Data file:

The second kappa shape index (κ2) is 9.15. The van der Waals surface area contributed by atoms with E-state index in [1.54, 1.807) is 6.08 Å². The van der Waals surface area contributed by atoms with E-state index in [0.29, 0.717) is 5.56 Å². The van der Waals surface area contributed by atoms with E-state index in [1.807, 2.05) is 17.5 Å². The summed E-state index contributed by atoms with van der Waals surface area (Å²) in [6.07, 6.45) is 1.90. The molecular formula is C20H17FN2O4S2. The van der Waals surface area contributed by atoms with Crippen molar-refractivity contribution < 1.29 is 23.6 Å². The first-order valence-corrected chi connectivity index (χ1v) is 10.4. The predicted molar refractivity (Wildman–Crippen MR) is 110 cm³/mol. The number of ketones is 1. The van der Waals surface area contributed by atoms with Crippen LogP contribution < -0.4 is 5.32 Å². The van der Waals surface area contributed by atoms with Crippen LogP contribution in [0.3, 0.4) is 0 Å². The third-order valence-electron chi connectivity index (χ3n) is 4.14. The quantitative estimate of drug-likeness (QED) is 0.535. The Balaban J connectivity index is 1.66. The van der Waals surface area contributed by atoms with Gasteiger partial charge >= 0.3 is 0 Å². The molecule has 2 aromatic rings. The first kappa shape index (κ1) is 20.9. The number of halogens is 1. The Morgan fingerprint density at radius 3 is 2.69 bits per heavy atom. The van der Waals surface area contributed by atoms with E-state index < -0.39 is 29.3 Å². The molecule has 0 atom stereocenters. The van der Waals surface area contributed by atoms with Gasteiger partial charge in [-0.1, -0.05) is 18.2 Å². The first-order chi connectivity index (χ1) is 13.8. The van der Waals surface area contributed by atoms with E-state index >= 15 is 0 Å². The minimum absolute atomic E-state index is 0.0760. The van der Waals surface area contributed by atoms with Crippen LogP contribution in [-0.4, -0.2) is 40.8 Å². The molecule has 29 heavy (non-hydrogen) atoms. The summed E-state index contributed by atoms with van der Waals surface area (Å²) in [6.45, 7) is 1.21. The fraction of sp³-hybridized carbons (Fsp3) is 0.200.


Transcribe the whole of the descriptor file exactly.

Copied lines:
The second kappa shape index (κ2) is 9.15. The van der Waals surface area contributed by atoms with E-state index in [1.54, 1.807) is 6.08 Å². The van der Waals surface area contributed by atoms with E-state index in [0.29, 0.717) is 5.56 Å². The van der Waals surface area contributed by atoms with E-state index in [1.807, 2.05) is 17.5 Å². The summed E-state index contributed by atoms with van der Waals surface area (Å²) in [6.07, 6.45) is 1.90. The molecular formula is C20H17FN2O4S2. The van der Waals surface area contributed by atoms with Crippen molar-refractivity contribution < 1.29 is 23.6 Å². The first-order valence-corrected chi connectivity index (χ1v) is 10.4. The predicted molar refractivity (Wildman–Crippen MR) is 110 cm³/mol. The number of ketones is 1. The van der Waals surface area contributed by atoms with Crippen LogP contribution < -0.4 is 5.32 Å². The van der Waals surface area contributed by atoms with Crippen LogP contribution in [0.3, 0.4) is 0 Å². The third-order valence-electron chi connectivity index (χ3n) is 4.14. The quantitative estimate of drug-likeness (QED) is 0.535. The Balaban J connectivity index is 1.66. The van der Waals surface area contributed by atoms with Gasteiger partial charge >= 0.3 is 0 Å². The molecule has 2 aromatic rings. The first kappa shape index (κ1) is 20.9. The number of halogens is 1. The Morgan fingerprint density at radius 3 is 2.69 bits per heavy atom. The van der Waals surface area contributed by atoms with E-state index < -0.39 is 29.3 Å². The molecule has 0 atom stereocenters. The van der Waals surface area contributed by atoms with Gasteiger partial charge in [-0.1, -0.05) is 18.2 Å². The first-order chi connectivity index (χ1) is 13.8. The van der Waals surface area contributed by atoms with E-state index >= 15 is 0 Å². The minimum absolute atomic E-state index is 0.0760. The van der Waals surface area contributed by atoms with Crippen LogP contribution in [-0.4, -0.2) is 40.8 Å². The molecule has 29 heavy (non-hydrogen) atoms. The summed E-state index contributed by atoms with van der Waals surface area (Å²) in [6.45, 7) is 1.21. The fraction of sp³-hybridized carbons (Fsp3) is 0.200.